A Complete Guide to Filing a Claim With the California Victim Compensation Board
Victims of violent crimes suffer physical and psychological damage long after the assault happens. What makes the situation even worse is the financial hardship that can often result from the crime-related costs.
This article will explain everything you need to know about the California Victim Compensation Board and guide you through the application process.
Everything You Need To Know About the California Victim Compensation Program
In 1965, the State of California created the first victim compensation program in the U.S. The program ran under several different names, including the Board of Control and the Victim Compensation and Government Claims Board (VCGCB). In 2016, the program became known as the California Victim Compensation Board (CalVCB).
Here’s what the Board administers:
- Victim Compensation Program
- Revenue Recovery Program
- Good Samaritan Act
- Claims of Erroneously Convicted Felons
- Missing Children Reward Program
The CalVCB is a state program that provides reimbursement to eligible surviving victims or dependents, family members, and legal representatives of the deceased victims. The program compensates victims who experience physical or emotional trauma as a direct outcome of the violent crime.
Funding of the Board comes from federal sources, like the Victims of Crime Act (VOCA) Fund, and from the restitution that the offenders pay through:
- Penalty assessments
Who Is Eligible for California Crime Victim Compensation?
The Victim Compensation Program provides reimbursement for eligible victims and other claimants if they meet certain requirements. The following table shows a brief eligibility overview:
|Who Is Eligible?||What Are They Required To Do?|
The California Victim Compensation Board covers the costs that resulted from the following crimes:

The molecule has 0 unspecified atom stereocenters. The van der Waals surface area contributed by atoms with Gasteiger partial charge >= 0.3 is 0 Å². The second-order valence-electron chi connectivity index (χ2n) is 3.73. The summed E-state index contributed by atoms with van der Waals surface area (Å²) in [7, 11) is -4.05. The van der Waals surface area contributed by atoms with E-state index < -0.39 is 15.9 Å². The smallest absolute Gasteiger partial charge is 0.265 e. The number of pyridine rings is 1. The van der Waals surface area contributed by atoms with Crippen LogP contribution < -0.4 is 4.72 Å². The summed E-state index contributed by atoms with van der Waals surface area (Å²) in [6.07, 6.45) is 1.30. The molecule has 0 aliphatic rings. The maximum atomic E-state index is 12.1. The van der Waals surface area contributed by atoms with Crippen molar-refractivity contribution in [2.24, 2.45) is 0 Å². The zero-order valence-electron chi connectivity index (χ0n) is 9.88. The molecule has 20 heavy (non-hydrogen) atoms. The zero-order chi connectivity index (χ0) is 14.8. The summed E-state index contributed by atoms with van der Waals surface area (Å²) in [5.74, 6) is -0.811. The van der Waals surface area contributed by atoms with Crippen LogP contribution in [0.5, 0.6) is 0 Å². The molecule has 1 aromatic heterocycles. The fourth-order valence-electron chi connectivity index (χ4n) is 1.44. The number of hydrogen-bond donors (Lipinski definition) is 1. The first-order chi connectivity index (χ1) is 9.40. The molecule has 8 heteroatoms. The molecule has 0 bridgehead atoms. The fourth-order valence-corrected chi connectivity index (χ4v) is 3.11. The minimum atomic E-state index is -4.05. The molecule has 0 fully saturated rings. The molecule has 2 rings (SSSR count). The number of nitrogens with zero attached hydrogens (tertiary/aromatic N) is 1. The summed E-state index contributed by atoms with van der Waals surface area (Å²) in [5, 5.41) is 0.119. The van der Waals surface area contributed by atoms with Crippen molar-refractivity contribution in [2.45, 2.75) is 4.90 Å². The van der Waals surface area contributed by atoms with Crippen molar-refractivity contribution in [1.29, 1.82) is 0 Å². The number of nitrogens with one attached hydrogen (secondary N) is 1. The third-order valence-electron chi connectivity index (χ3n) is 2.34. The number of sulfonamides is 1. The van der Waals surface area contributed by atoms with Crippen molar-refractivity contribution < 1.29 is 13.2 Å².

- Hate crimes
- Drunk driving
- Elder abuse
- Child abuse
- Sexual assault
- Domestic violence
- Human trafficking
- Online harassment
- Vehicle manslaughter
If you meet eligibility criteria and all the requirements, sign up for DoNotPay and file a claim with the CalVCB in no time!
Get Victim Compensation in California in a Flash With DoNotPay
If you are a victim of a violent crime or lost a loved one to it, paperwork is the last thing on your mind. Unfortunately, when it comes to filing claims with victim compensation programs, there are loads of it.
We believe victims should not go through any additional trouble. That is why DoNotPay created the Compensation for Crime Victims product—a nifty service that helps violent crime victims manage crime-related expenses.
To apply for victims compensation in California, you should do the following:
- Log in to your DoNotPay account
- Locate our Compensation for Crime Victims service
- Specify if you are applying as the victim or another claimant
- Answer several questions from our chatbot
- Confirm your signature
We will immediately fill out the application form and submit it to the CalVCB.
Besides applying for victims compensation in California, our AI bots can help you get reimbursement from the 9/11 Victim Compensation Fund if you suffered or still suffer from 9/11-related injuries.
What Expenses Does the Cal Victim Compensation Program Cover?
The California Victim Compensation Program does not cover the costs of identity theft, pain and suffering, or personal property theft and damage. For the covered expenses, the CalVCB has a compensation amount limit—as of 2017, the maximum compensation per case is $70,000. In the following table, you can find a brief overview of the costs that the program covers and related amounts:
|Compensable Cost||Maximum Compensation Amount|
|Medical expenses||Application maximum|
|Income loss||Application maximum|
|Support loss||Application maximum|
|Funeral and burial||$7,500|
|Crime scene maintenance||$1,000|
|Home modification||Application maximum|
|Vehicle purchase or modification||$30,000|
|Mental health treatment||From $375 to $10,000, depending on the purpose or number of session hours|
What Happens if the CA Victim Compensation Board Rejects Your Claim?
The California Victim Compensation Program reviews all applications and makes decisions based on eligibility, requirements, and other factors.
If the Board denies your claim, you have the right to file an appeal. To get the Board to reconsider their decision, you have to:
- File an appeal within 45 days from the date of the staff recommendation’s notice
- Consult the form that came with the decision letter
- Use the written form
After you sign and date, send the appeal letter to the following address:
Legal and Appeals Office
PO Box 350
Sacramento, CA 95812
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